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Jindos are themselves, very precarious and are careful not to get dirty.  This can been seen in them stepping around puddles and staying away from mud.  (In fact, it’s usually interacting with other smelly, slobbery dogs that gets Mochi dirty and in need of a bath.) However, sometimes getting dirty is unavoidable.  In these instances, regular bathing maintenance helps keep control of a smelly Jindo.   


dog comb brush


Korean Jindo dogs are naturally hygienic animals that tend to groom themselves often. Again showing similarities to a cat, licking their medium length coats to maintain cleanliness is habitual. Mochi keeps us awake licking himself sometimes!  We can tell he is calm and comfortable in his environment when he lets his guard down to self groom.  Over time, he's also come to show affection by licking us and enjoys licking the salts off of our skin after a workout.  Affectionate licking and grooming others releases endorphins for dogs that cause pleasure, calm, and comfort.  


They are considered double coated with a thin, fluffy, insulating undercoat covered by longer, waterproof, stiff coarse guard hairs.  It is a true delight petting a Jindo, and their ears are especially soft.  


Shedding occurs seasonally twice a year, but can vary especially in Jindo mixed mutts that may shed more often.  This makes the Jindo versatile to many temperatures.  Mochi adjusts well to the heat of Las Vegas by shedding most of his undercoat when the temperatures start to climb but loves playing in the snow when it grows back in thick for lower temperatures in Winter! 


It also makes for a much needed bi-annual trip to the groomers.  I prefer the de-shed treatment in which they give special attention to brushing out the shedding undercoat for a longer period of time.  Shedding can take anywhere from a few weeks to over a month.  Hairballs often litter the floor unless regular biweekly sweeping and vacuuming occurs.  At the end of the week we always do a deep clean removing all pet hair and maintain as needed until the following Sunday.    

water aversion

At first, baths will be difficult especially for a Korean meat farm rescue. Rumor has it that the butchers boil the dogs alive and I believe this carries over into a deeply imbedded fear of water in Jindo meat farm rescues.  It helps to introduce them to water slowly and with patience.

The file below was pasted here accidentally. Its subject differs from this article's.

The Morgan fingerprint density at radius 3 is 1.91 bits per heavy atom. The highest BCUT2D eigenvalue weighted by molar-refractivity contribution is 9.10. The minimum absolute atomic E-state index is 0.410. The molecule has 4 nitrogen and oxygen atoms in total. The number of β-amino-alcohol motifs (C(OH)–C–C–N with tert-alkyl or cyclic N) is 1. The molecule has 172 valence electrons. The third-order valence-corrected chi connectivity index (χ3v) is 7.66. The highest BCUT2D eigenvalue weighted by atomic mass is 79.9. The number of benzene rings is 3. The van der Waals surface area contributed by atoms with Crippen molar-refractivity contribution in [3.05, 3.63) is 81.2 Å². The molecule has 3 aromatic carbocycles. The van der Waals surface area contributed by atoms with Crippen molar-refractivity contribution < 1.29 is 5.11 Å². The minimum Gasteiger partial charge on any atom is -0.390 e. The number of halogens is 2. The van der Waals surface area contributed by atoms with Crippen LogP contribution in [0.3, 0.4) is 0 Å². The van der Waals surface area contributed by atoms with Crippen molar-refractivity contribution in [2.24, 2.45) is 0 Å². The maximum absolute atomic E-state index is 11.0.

It was a traumatic experience for Mochi the first many times we gave him a bath.  His aversion to water lasted well over a year despite many introductions to lake shores camping and riding passenger kayaking with us!  The key is patience. Mochi would run around the house pacing and wiggle out of any hold knowing we were up to getting a bath prepared.  Sometimes you just have to pick up your Jindo and carry them to the bathtub or shower.  The poor thing may urinate out of fear, which happened several times. Trembling, fear induced biting, whining, pacing, panting may all ensue into a full blown panic attack.  Always try your best to finish the procedure as fast as possible.  They are quick to recover after a bath by licking themselves to their original scent.  

Tips for Bathing Your Jindo

  • Use tools to help.  Lead your Jindo on a leash towards the bathroom and pick them up from as close as you can get to the bathing receptacle.  We also like taking him to self grooming stations where he can see other pets being bathed by their owners.  I think the smell of tasty treats at these pet stores helps too!

  • Get wet with them.  I always make sure to be in the shower or tub with Mochi when bathing him so that he sees it’s safe for me.  Over the years, now he know if we have a leash and are in skivvies, he is probably getting a bath.  He used to shake uncontrollably in the shower but now (we think) he kind of likes it!